Murray is thrilled. We have a chair, with an ottoman, by the woodstove. A place to sit that isn’t also the bed. There’s a couch too. He goes in and out of the screen door a thousand times a day, sipping water from the lake. I don’t think he’s ever seen a lake before. It took him a few days to figure out how waves work.

And there’s a shower! It’s outdoors, in a little wooden shed, and I have to walk up the road and through a path across a creek to get to it, but it has a light, and hot water. Hot water that just pours out, without me having to heat in on the fire or in the sun. It feels like such a luxury after six weeks without plumbing.

Every day I walk up the road to see Pierre, to fill up a jug of drinking water in his kitchen. He’s eighty something and I always seem to catch him at a bad time. Yesterday he came to the door all covered in shaving cream but happy to see me nonetheless. He talks a lot, squinting his eyes shut when he can’t remember a word in English. I’ve got the lowdown on which grocery store is good for what.

As I was packing up at the caravan last week, (I hardly even cried saying goodbye!), I had a thought… I thought, maybe I should just go home now, and get started working on my camper. I was feeling eager to start preparing for the west coast, to get to the next step, without this detour. But skipping to the finish line makes for a damn boring race. And how do you know where the finish line is? You could spend a lifetime skipping ahead, only to realize later you’d missed the whole thing…

A witch’s broom

Oh, witch’s brooms make great fire starter, says Marie, holding up a big ball of craggy branches, all twisted together like a squirrel nest. She hucks it onto the massive bonfire we’ve started, where we’re slowly turning a bit of forest into a horse paddock.

What’s a witch’s broom? I ask. The flames are twice as tall as me, dancing their way towards the azure sky.

Those, she says, pointing at another, lodged in a spruce tree. Don’t you say that in English? I said I didn’t think so, grabbing some more brush to launch onto the fire.

Not long before I moved here, a friend lent me the book “Outlawed” by Anna North. It’s a feminist western in which barren women, who were believed to be witches at the time, formed a gang out in the dessert, dressed as men, and became bandits (with vague allusion to Billy the Kid… in a sense implying that the notorious Irish-American outlaw could have in fact been a woman). The badass women in the story rode around robbing banks and stealing horses, in order to survive in their hidden camp. Sometimes when I’m out riding on long country roads with Marie, or stealthily bushwhacking on horseback through the grumpy neighbour’s land to get to the best river spots, I imagine us to be feminist outlaws. The fantasy always makes me grin and sit taller in the saddle.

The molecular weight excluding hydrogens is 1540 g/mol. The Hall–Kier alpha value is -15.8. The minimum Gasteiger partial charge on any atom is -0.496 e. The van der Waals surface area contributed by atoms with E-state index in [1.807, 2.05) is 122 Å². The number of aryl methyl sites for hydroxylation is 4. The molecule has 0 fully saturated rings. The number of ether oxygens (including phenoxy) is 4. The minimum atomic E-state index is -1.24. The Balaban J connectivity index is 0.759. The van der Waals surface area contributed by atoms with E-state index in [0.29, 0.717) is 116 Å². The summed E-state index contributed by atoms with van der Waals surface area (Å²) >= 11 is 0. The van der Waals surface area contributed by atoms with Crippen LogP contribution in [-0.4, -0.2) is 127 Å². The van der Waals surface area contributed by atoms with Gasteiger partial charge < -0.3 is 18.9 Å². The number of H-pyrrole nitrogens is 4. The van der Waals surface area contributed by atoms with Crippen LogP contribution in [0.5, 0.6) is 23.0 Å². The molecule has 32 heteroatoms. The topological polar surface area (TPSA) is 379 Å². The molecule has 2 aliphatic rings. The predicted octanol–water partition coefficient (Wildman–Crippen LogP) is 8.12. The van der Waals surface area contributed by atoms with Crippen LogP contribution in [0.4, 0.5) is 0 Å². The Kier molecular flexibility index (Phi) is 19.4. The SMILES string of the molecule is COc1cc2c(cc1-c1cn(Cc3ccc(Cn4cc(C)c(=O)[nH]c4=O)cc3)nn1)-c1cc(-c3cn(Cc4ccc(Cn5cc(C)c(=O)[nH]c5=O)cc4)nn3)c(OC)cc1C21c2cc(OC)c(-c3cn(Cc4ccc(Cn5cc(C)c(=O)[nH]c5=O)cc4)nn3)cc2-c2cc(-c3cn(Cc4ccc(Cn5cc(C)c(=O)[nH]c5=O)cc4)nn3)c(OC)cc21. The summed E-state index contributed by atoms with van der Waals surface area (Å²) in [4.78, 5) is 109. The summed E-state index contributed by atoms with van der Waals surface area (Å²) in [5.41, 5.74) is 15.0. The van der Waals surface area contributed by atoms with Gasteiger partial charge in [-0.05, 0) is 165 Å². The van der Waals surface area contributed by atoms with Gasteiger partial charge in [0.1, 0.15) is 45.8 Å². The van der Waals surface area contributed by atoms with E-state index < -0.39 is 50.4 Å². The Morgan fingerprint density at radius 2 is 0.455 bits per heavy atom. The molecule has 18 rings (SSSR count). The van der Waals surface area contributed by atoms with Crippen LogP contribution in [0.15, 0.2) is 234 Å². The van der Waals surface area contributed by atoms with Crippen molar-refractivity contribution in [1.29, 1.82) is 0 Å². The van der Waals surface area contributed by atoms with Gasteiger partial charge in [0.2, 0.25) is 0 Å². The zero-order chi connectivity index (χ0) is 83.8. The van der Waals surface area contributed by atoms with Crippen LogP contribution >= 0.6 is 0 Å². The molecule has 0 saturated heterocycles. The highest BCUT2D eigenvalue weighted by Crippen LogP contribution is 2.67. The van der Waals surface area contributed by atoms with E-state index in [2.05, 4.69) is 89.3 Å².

Being here has been the medicine I needed. Not only did I get to meet some strong and capable women, but I realized that I’m one too. In the absence of scrutiny, I was able to split wood to keep myself warm at night (without someone mansplaining axe handling to me, or taking it out of my hand), haul all my drinking and wash water by hand from a spring in the woods, cook on an open fire, and rock climb my way along the river bank to see what was behind each bend, just for the joy of it. I fell off a horse at a gallop, dusted myself off and got back on.

One evening, just as it was getting dark, I was inspired to re-hang my shower stall from some better trees, in a more private spot. As I was balancing on a log, rope held between my teeth, I heard allo? and spotted Marie coming down the lane, beer in hand. I’m back here! I called, as she followed my voice. What are you doing? she asked. I explained to her, showing her how the solar shower works. I am always so happy when people like you come to the land, she said. I always learn so much. My heart swelled with pride, to know that I’m someone who others believe they can learn from. After all, I’ve learned so much from her. Like how to gather my reins quickly when a horse takes off. Or set a mouse trap (sorry mouse), or build a gate out of cedar logs. After a cycle of feeling small, trying and failing to fit myself into a box, I finally had the space to find a different box, or maybe just to torch the box altogether.

Burning our way through this horse paddock, I no longer hesitate, branch in hand, to ask, is this too big? I simply launch it on with an oouf, and watch the sparks disappear into the night sky, a smile playing at my mouth in the dark.